Recent research published in the American Journal of Physiology-Regulatory, Integrative and Comparative Physiology has uncovered significant health benefits of nasal breathing, particularly in relation to cardiovascular health.
This study, recognized for its importance as an APSselect article for January, delves into how breathing through the nose rather than the mouth can positively impact blood pressure and other factors linked to heart disease risk.
Cardiovascular disease remains the leading cause of death in the U.S., with blood pressure and heart rate being key indicators of heart disease.
The study explores the interaction between respiratory and cardiovascular systems, focusing on the effects of nasal breathing.
While it’s known that nasal breathing can relax airways and improve breathing efficiency, its impact on the cardiovascular system was less understood until this study.
The research involved 20 young adult volunteers participating in a crossover study under both rest and exercise conditions. During the rest condition, participants engaged in nasal-only and mouth-only breathing in a random order.
They sat quietly for five minutes and then breathed at their own pace for another five, using nose clips for mouth-only breathing to prevent nasal airflow.
In the exercise condition, designed to simulate moderate-paced walking, participants used a recumbent stationary bike while breathing through either the mouth or nose, again in a randomized sequence. The team measured blood pressure, blood oxygen levels, and heart rate during each activity.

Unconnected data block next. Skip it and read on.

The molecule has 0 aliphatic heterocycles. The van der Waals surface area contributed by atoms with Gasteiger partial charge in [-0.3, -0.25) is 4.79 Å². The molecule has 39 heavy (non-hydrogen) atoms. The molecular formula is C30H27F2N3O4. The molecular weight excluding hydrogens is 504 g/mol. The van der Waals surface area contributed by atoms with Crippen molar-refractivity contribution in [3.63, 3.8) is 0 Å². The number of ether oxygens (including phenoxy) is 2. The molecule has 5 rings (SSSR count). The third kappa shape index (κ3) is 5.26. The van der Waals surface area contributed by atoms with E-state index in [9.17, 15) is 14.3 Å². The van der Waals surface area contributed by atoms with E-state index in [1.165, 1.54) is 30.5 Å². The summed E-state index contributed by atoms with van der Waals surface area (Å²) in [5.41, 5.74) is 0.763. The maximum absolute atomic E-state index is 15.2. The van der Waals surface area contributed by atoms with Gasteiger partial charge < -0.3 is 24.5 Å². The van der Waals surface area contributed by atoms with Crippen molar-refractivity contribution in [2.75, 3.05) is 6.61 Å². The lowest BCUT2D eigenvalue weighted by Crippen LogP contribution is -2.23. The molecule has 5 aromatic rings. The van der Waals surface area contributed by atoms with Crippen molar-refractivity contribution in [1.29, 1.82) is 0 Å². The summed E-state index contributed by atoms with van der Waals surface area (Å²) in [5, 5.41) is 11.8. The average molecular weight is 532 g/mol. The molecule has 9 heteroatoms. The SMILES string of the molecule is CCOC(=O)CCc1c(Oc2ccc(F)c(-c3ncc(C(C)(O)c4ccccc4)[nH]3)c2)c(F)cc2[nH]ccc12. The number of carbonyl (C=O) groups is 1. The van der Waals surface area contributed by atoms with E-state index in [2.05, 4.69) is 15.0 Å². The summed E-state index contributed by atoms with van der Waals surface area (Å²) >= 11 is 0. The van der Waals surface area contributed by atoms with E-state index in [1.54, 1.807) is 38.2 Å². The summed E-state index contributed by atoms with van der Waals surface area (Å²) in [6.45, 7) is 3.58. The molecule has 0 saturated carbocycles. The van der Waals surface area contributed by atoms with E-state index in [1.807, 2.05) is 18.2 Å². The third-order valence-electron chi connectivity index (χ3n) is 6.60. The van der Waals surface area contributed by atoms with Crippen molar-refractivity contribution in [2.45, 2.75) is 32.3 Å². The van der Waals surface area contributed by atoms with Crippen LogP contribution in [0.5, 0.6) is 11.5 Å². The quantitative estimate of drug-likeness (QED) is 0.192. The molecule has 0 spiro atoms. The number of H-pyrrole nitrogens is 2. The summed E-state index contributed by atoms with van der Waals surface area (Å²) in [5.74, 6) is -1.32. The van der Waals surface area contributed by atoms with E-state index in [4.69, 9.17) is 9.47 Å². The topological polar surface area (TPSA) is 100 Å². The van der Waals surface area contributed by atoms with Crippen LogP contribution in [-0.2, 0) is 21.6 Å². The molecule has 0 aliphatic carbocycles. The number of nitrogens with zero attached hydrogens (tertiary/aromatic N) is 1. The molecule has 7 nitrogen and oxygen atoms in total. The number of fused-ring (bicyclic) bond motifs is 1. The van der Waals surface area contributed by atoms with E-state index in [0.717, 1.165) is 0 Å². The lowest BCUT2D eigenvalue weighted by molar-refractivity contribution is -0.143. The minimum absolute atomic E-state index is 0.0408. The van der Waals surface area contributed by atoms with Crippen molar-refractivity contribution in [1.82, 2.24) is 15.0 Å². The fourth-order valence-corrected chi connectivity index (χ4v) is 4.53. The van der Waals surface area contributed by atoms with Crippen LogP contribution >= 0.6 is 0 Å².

The findings revealed that during rest, diastolic blood pressure was lower, and there was a reduced perceived rate of exertion when participants breathed through their nose compared to their mouth.
Additionally, nasal breathing appeared to shift the nervous system to a more parasympathetic state, associated with rest and digestion, rather than a sympathetic state, which is linked to fight or flight responses.
However, these benefits were not observed during the exercise condition. The researchers concluded that while nasal breathing offers modest improvements in cardiovascular variables at rest, the same is not true during physical activity.
This study broadens our understanding of how nasal breathing affects crucial cardiovascular variables, laying the groundwork for future, longer-term studies in varied populations.
This research is especially relevant given that over half of U.S. adults identify as “mouth breathers.” It highlights the potential health benefits of nasal breathing and its role in promoting cardiovascular health, particularly in resting conditions.
The research findings can be found in American Journal of Physiology-Regulatory, Integrative and Comparative Physiology.
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